The Vizard Foundation
Art Collection of the 1990s
Australian Art and Artists from the Decade

Stephen Bush

Stephen Bush

Stephen Bush's paintings raise a number of issues pertinent to the role of painting in Australian contemporary art. Two of the fundamental concerns of his work are the use of painting to represent a theatre of national identity, and the subject of style and its role within a commercial and academic contemporary art system.

Although he is more inclined to an illusionistic style than most of his contemporaries, Bush is less concerned with representing nature as he is with representation's conventions. His paintings are not so much a representation of nature as they are a representation of the conventions of painting.

The subjects of Stephen Bush's paintings—agricultural machinery and produce, explorers, people in elephant costumes enacting strange rituals in sublime landscapes, Babar on the rocks before a turbulent sea—endow his paintings with a mysterious quality. In Bush's series The lure of Paris (1994–), Babar, the French colonialist elephant character, was placed within a setting based on nineteenth-century Romantic landscape. The subject of Babar sheds some light on Problematising the trace (1994). In this painting, also set in a nineteenth-century Romantic landscape, elephants appear to be people in ill-fitting, unconvincing costumes. This suggests that the nineteenth-century painting of sublime landscapes and colonial conquests was as much a theatrical project as a documentary one. It ridicules colonialist posturing and emphasises the role of art in creating and perpetuating its myth.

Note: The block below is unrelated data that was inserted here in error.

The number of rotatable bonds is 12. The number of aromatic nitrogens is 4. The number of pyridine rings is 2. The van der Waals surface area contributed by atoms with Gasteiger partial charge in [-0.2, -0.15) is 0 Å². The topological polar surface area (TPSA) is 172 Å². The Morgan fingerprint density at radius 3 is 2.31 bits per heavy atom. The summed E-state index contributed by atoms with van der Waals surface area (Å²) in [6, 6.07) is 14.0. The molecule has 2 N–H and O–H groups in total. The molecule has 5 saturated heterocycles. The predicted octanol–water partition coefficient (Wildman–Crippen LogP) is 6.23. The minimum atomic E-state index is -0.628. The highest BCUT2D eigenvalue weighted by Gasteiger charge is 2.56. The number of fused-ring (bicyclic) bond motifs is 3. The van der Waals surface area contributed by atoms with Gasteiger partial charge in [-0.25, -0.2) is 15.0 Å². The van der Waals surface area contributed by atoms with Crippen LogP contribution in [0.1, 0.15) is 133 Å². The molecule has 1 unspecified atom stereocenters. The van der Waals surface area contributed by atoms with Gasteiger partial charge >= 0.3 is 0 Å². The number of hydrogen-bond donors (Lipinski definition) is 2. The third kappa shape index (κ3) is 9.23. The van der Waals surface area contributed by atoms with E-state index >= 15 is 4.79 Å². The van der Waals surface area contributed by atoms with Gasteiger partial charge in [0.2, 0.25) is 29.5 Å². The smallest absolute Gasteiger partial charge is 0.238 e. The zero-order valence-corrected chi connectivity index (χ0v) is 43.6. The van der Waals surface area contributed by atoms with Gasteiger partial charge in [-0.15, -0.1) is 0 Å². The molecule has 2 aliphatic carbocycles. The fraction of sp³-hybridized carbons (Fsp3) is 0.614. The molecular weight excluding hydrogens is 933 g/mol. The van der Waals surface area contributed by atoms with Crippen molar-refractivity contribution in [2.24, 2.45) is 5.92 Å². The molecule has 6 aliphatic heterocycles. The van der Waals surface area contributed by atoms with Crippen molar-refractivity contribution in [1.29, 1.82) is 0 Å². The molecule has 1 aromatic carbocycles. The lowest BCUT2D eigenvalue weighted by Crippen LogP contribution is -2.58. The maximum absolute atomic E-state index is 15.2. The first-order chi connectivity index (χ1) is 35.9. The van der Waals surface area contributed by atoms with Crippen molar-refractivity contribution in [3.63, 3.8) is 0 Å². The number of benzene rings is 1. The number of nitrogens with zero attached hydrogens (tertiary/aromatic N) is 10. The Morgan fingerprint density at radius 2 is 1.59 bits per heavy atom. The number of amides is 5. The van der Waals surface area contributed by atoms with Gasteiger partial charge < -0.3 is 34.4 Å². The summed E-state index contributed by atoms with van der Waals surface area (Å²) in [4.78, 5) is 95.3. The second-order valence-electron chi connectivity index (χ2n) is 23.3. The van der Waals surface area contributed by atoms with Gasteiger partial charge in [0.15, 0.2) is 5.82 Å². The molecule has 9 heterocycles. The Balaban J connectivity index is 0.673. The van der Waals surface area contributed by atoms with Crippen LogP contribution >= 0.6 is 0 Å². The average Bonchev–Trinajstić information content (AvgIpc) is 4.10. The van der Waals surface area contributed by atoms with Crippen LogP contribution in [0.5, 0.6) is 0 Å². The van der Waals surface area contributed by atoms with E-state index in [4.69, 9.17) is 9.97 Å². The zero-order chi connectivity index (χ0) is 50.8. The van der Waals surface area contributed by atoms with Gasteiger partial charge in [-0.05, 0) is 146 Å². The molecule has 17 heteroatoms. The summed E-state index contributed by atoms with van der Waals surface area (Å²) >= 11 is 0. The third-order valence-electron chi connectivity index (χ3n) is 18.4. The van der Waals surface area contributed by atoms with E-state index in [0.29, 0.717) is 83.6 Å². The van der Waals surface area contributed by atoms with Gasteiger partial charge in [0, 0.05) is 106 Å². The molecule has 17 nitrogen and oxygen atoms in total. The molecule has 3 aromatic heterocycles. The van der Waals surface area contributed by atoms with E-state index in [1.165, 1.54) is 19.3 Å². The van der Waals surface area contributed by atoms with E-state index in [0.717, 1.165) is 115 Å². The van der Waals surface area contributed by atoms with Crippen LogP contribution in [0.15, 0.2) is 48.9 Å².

Bush has also directly represented explorers in the style of the nineteenth-century American Romantic landscape. In his 1991 exhibition, Claiming. An installation of paintings by Stephen Bush, he painted explorers in nineteenth-century garb traipsing across uncharted territories, making grand, heroic and faintly ridiculous gestures of entitlement. Each of the men, and there were often several in each painting, featured the face of Stephen Bush himself, bearing an expression of Monty Pythonesque seriousness.

Bush uses the Romantic style to critique both colonialism and the power of art and particular styles to generate and perpetuate colonialist myths. He conducts exercises in originality and repetition which address the way in which the academic and commercial consumption of art generally demands that in order to achieve success, an artist needs an identifiable signature style. The artist also needs to create a body of work, which raises stylistic and intellectual issues that locate Bush’s work in both contemporary theoretical and art historical discourses. The artist also needs to produce sufficient number of works with enough diversity to create a sense of relative value in the commercial art system.

Bush's strategy is to subvert this system by fulfilling it to excess. He creates works in which style is the content. He has done this by appropriating a style that has in effect become his signature and then continually repeats it, not as a study of the object he is painting but as a study of what happens to style when it is reproduced under various conditions.

The Lure of Paris series, for example, consisted of one image repeatedly painted from memory. This exercise 'made a fetish of certain aspects of authorship—conception, memory and technical facility'.1 It also made the point that style is the linchpin of repetition; unless the artist comes up with another strategy, this is entirely necessary for them to be able to create work that will succeed in the commercial and academic art system.

Bush's position on style is a sceptical one; but he has ultimately created a body of work that has functioned within the system it critiques, which is typical of contemporary Australian art practice in the 1980s and 1990s. Although his sensibility would probably never allow a completely uncritical, unselfconscious use of any style, the other side to his work—the post-colonial, mock-history paintings—suggest that while he can reduce style to a mere expediency, he also has a level of awe and respect for its persuasive power.

- Lara Travis

  1. C McAuliffe, 'Stephen Bush: producing the goods', Art + Text, no. 53, 1996, p. 56.

Stephen Bush is represented in Australia by Sutton Gallery, Melbourne.